Arthur stayed at Tuskegee until he was drafted in May 1946, and was sent to Sheppard Air Force Base in Wichita Falls, Texas; he made a drill instructor and was a clerk in the orderly room.  Since the atomic bomb was dropped on Hiroshima, Japan and the war ended shortly thereafter, Arthur served only eight months and 29 days before returning to Tuskegee, Alabama, where he re-enrolled in college.  Arthur graduated from Tuskegee University in 1948.  At his graduation ceremony, Arthur’s brother drove his father Frank and mother Alice to the see their son get his degree; from Tuskegee, his parents and brother drove to Washington, D.C. to see his baby sister Gloria Graves graduate from college.  Eventually all of the Graves children graduated from college.

In 1949, Arthur Graves got a job teaching public school in Decatur, Alabama; while in the Decatur public schools, he got called back to active duty during the Korean War.  Even though Arthur did not have to go to Korea, he served on active duty for a total of 20 years in the armed forces; initially, he was a drill instructor of black troops.  At the time Arthur served as a drill instructor, the military had just began to use black instructors; President Truman had desegregated all the services around 1948, but the order did not desegregate the people.

While on active duty, Arthur Graves acquired the rank of Colonel.  Even though the military services were officially integrated, black troops still had to endure the racial overtones of other white military leaders; Colonel Arthur Graves referred to these people as ring knockers because of their West Point rings.  Graves said, “From the time of the baseball great Jackie Roberson and General B.O. Davis with the Tuskegee Airmen, one thing that sustained the black troops was the attitude to be successful.  The old attitudes had problems with life itself and were hard to change, but at first most military people were not willing to accept change; blacks in the military still run into segregation issues.”

Arthur Graves stayed sick during his flight training in the air corps; he was later diagnosed with sever anxiety because of the fear of flying.  Arthur said he did not have a problem while in the air but before a flight he always got sick; he was in advanced training for flying B-25’s in the Old Army Air Corps.  After serving 26 years, Arthur Graves retired from the United States military; he begin teaching at the University of North Alabama on December 31, 1974, and taught for 14 years before retiring as a college professor in 1988.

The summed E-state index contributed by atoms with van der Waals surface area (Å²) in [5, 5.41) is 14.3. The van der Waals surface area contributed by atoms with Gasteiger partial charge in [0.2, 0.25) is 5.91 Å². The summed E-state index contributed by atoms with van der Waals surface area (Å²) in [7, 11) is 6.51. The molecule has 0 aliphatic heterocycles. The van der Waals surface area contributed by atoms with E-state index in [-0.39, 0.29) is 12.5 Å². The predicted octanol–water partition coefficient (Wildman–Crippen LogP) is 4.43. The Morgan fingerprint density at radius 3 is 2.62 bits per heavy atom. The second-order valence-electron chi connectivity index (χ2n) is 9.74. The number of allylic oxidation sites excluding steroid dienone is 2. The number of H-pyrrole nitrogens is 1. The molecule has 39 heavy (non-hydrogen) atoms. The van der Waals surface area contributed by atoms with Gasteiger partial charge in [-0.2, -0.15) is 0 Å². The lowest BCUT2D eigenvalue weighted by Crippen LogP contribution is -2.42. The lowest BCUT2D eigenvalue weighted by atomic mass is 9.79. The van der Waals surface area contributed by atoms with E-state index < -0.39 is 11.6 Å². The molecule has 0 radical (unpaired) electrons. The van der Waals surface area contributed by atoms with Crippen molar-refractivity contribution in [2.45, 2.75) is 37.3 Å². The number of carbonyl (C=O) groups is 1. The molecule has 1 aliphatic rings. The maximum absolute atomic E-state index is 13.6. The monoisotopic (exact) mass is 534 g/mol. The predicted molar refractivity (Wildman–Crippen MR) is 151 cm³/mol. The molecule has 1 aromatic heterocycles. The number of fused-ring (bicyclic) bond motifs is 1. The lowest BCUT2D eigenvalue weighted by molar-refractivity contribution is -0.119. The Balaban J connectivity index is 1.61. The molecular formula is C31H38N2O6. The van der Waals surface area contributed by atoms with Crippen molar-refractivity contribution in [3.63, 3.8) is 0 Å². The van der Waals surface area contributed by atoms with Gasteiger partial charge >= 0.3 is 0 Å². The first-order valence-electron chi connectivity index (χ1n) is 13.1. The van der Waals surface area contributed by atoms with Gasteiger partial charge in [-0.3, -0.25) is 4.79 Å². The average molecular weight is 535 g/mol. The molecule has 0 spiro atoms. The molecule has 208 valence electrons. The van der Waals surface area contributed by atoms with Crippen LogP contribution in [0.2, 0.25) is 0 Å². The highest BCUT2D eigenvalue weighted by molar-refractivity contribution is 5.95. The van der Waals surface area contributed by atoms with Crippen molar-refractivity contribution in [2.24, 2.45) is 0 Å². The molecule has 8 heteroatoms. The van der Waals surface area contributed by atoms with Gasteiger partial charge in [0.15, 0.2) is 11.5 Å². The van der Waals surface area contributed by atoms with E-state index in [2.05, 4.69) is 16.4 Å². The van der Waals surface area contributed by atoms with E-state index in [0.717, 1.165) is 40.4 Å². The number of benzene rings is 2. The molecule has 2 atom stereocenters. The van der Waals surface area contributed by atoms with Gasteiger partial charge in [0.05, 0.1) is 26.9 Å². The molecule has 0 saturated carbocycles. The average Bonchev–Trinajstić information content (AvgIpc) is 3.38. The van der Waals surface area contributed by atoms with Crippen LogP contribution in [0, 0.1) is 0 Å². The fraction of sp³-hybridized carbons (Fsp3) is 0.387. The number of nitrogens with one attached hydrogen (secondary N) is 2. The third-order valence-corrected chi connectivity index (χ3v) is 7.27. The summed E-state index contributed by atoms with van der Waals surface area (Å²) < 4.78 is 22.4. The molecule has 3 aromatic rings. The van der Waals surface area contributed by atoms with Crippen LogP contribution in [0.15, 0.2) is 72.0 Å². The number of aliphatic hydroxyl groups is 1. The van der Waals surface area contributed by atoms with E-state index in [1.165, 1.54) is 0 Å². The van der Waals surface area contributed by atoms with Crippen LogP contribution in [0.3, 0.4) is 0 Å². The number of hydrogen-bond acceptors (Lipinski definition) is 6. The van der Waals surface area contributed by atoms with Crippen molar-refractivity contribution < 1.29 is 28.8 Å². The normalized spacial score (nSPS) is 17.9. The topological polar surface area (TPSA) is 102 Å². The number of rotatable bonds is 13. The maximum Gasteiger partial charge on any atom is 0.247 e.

Arthur Graves eventually became the executor of the estate of his deceased uncle who had inherited about 400 acres of his grandfather’s estate; his uncle had also purchased additional property when many farmers went under during the depression.  Arthur’s uncle had a bright red headed son who became an alcoholic and wrote many bad checks for which he was incarcerated in the local jail; Judge Vanderhoff stated that the boy was his own worst enemy and placed Arthur Graves over his estate to manage.  Arthur sold off some of the land to pay off the bad checks and to provide for his cousin and keep him out of jail.  Arthur eventually sold all the land around Hillsboro, Alabama, that belonged to his Reynolds uncle.

Arthur Graves married Jean Long on November 22, 1958, and they have been married for 53 years; Arthur and Jean had three children:  Lisa Graves Minor graduated from Vanderbilt University; Kenneth Graves graduated from Cumberland Law School; and, Sherry Graves Smith graduated University of Alabama and Cumberland Law School.  Jean Long Graves’ father was William Mansel Long who was from Lane Springs in northwest Colbert County; her mother was Otelia Mullins who was from the Ricks Community near “The Oaks Plantation” which is also in Colbert County.  Arthur had two children from a previous marriage; Arthur B. Graves is a retired educator and Frank Graves is a retired dentist.

In 1982, Arthur Graves bought and paid for a funeral home from Ms. Eloise Thompson that he still operates today.  Graves said, “I have had a radio program for 25 years; the radio program costs me $800.00 per month and I am on the air on Sunday starting at 9:15 am to promote my funeral home business.  I go to the Methodist Church and the rest of my family goes to the Church of Christ.  I believe one of our greatest rights is the freedom to vote; I am a member of the 47% and draw three retirements!  I will work as long as God blesses me and my good health.”